Thus it was that we were sated in terms of food but still had time to fill, we avoided the newly reopened Ship Inn and ambled pleasantly back to the Burnt Pig, because it was still the best hostelry in the town and had other ales to try. Sure enough one of the ales on tap had run out and we opted to try the new one on the bar (the stout was still there but the pull of the new was more powerful than the familiar).

This was embodied by the choice of Ruby Red from Seven Brothers at 4% ABV and was a ruby, oddly, that we both had, again because it looked lovely.
By this point we had Opinions and were exchanging Observations, which was good. Ensconced down in the back room with our own table this time we sat and discussed pub culture and the ubiquity, or not, of games such as shut the box and the class divisions in ale drinking. The ruby did the job of being strong tasting enough to round out the night, soft enough to clam the heat of the curry we'd eaten and calming enough to bring us to a natural end. Good strong aroma, nice thin head and a decent enough body to keep the whole thing interesting. Lacking in the high ABV of a stouter offering it nevertheless felt like it was punching above its weight and the slightly delicate floral and fruit notes were obscured by the fact that I was ruminating on my lime pickle, so that was a bit of a shame, nevertheless, this definitely wasn't any slouch and it filled the gap we had left for it to be a crowd-pleasing finisher for the evening. I think a stout might have played better here but, in my defence, there was no sign of a ruby on the bar at the beginning of our evening. So I stand by the choices made and cogitate on the collusion of class and geography that plays out in a pub setting, wondering if games in pubs are a return to the olden days or else a rose-tinted rearview action of the new hipsters. Basically, it is the sort of ale that fades into the background when people are having Big Thoughts and plays that role very nicely.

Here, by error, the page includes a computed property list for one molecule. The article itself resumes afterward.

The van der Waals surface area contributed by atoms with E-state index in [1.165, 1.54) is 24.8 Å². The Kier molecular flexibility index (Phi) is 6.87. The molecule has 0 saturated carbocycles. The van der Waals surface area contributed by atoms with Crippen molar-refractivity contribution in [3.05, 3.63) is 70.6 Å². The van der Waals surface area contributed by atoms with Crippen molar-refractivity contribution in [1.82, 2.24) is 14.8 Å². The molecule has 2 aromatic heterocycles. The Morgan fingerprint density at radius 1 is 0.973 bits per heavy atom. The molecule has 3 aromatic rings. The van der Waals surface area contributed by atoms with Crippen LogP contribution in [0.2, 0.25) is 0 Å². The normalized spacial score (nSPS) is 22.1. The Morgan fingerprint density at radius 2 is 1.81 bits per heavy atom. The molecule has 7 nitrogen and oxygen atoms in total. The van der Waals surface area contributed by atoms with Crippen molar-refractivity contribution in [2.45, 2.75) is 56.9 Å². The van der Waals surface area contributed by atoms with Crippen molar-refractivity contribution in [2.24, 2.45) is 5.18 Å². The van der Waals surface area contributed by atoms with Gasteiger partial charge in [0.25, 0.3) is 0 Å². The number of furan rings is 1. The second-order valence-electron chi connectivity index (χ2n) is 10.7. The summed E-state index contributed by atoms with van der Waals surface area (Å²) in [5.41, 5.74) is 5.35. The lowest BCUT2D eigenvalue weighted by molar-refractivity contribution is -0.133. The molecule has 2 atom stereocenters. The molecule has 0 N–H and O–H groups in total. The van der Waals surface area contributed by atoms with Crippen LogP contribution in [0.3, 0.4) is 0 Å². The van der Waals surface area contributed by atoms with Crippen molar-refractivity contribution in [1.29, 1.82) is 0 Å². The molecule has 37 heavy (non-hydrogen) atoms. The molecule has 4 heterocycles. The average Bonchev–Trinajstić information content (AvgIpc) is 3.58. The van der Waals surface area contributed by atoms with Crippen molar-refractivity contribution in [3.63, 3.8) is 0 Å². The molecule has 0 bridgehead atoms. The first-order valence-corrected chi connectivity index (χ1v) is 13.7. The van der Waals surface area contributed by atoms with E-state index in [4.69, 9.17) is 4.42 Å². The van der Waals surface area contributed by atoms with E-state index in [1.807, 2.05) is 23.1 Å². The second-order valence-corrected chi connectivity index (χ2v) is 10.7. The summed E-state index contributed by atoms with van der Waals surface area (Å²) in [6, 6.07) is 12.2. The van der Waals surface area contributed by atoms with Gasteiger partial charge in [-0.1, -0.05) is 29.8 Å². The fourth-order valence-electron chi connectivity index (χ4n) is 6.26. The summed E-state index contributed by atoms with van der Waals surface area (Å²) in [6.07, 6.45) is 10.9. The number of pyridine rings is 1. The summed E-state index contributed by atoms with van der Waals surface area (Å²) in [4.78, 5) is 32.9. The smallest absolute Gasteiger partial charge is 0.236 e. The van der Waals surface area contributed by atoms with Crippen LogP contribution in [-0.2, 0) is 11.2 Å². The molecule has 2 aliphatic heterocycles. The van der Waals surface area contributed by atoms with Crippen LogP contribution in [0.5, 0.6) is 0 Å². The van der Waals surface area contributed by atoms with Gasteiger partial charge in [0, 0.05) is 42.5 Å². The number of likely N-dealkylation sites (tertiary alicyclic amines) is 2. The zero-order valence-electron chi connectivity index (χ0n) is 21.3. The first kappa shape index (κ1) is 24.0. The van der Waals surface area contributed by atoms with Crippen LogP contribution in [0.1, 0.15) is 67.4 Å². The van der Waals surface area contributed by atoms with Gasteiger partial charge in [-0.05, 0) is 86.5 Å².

The winner, this evening, was friendship. Like the Little Ponies that made it semi-okay for grown men to discuss such things this was the sort of evening that needed a main (or mane) cast that did the job. There were no stinkers, all ales knew their place and played their roles that had been assigned by our meanderings well. That said, the biggest find was the local Summer Lovin' and my favourite had to be the Affinity which, given it was up against Plum Porter and Blackheath Stout, was quite the victory and rather unexpected. In all, the night proved that night's out and having ales are best served with friends.